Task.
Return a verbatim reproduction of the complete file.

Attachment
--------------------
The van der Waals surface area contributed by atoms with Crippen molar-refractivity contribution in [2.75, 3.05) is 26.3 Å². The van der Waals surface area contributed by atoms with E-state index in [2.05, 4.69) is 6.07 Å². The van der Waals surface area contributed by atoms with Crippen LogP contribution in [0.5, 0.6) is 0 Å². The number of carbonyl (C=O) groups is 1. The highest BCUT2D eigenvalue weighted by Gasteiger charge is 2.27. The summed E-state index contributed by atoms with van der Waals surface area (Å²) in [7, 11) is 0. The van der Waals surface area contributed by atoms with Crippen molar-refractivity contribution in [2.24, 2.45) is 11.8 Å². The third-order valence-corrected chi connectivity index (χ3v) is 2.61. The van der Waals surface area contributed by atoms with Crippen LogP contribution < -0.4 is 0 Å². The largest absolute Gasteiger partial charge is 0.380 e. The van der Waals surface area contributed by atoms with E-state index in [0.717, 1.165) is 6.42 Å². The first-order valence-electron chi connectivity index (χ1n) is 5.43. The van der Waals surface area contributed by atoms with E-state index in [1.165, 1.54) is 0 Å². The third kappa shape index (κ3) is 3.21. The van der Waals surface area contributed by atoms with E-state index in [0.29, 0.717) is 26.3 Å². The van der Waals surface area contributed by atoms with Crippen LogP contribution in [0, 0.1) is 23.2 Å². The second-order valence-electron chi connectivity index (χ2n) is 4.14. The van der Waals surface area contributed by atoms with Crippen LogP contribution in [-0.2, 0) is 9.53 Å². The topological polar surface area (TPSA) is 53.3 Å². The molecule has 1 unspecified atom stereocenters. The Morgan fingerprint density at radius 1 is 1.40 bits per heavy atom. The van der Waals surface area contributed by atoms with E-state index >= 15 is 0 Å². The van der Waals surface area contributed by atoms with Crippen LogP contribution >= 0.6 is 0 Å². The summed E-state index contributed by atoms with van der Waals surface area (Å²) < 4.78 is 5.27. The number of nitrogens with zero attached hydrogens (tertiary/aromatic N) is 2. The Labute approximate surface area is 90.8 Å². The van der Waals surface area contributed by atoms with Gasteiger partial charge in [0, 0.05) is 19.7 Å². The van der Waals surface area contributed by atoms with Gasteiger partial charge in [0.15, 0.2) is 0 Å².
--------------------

The van der Waals surface area contributed by atoms with Crippen molar-refractivity contribution in [2.75, 3.05) is 26.3 Å². The van der Waals surface area contributed by atoms with E-state index in [2.05, 4.69) is 6.07 Å². The van der Waals surface area contributed by atoms with Crippen LogP contribution in [0.5, 0.6) is 0 Å². The number of carbonyl (C=O) groups is 1. The highest BCUT2D eigenvalue weighted by Gasteiger charge is 2.27. The summed E-state index contributed by atoms with van der Waals surface area (Å²) in [7, 11) is 0. The van der Waals surface area contributed by atoms with Crippen molar-refractivity contribution in [2.24, 2.45) is 11.8 Å². The third-order valence-corrected chi connectivity index (χ3v) is 2.61. The van der Waals surface area contributed by atoms with Crippen LogP contribution < -0.4 is 0 Å². The largest absolute Gasteiger partial charge is 0.380 e. The van der Waals surface area contributed by atoms with E-state index in [0.717, 1.165) is 6.42 Å². The first-order valence-electron chi connectivity index (χ1n) is 5.43. The van der Waals surface area contributed by atoms with E-state index in [1.165, 1.54) is 0 Å². The third kappa shape index (κ3) is 3.21. The van der Waals surface area contributed by atoms with E-state index in [0.29, 0.717) is 26.3 Å². The van der Waals surface area contributed by atoms with Crippen LogP contribution in [0, 0.1) is 23.2 Å². The second-order valence-electron chi connectivity index (χ2n) is 4.14. The van der Waals surface area contributed by atoms with Crippen LogP contribution in [-0.2, 0) is 9.53 Å². The topological polar surface area (TPSA) is 53.3 Å². The molecule has 1 unspecified atom stereocenters. The Morgan fingerprint density at radius 1 is 1.40 bits per heavy atom. The van der Waals surface area contributed by atoms with E-state index >= 15 is 0 Å². The van der Waals surface area contributed by atoms with Crippen LogP contribution >= 0.6 is 0 Å². The summed E-state index contributed by atoms with van der Waals surface area (Å²) < 4.78 is 5.27. The number of nitrogens with zero attached hydrogens (tertiary/aromatic N) is 2. The Labute approximate surface area is 90.8 Å². The van der Waals surface area contributed by atoms with Gasteiger partial charge in [0, 0.05) is 19.7 Å². The van der Waals surface area contributed by atoms with Gasteiger partial charge in [0.15, 0.2) is 0 Å².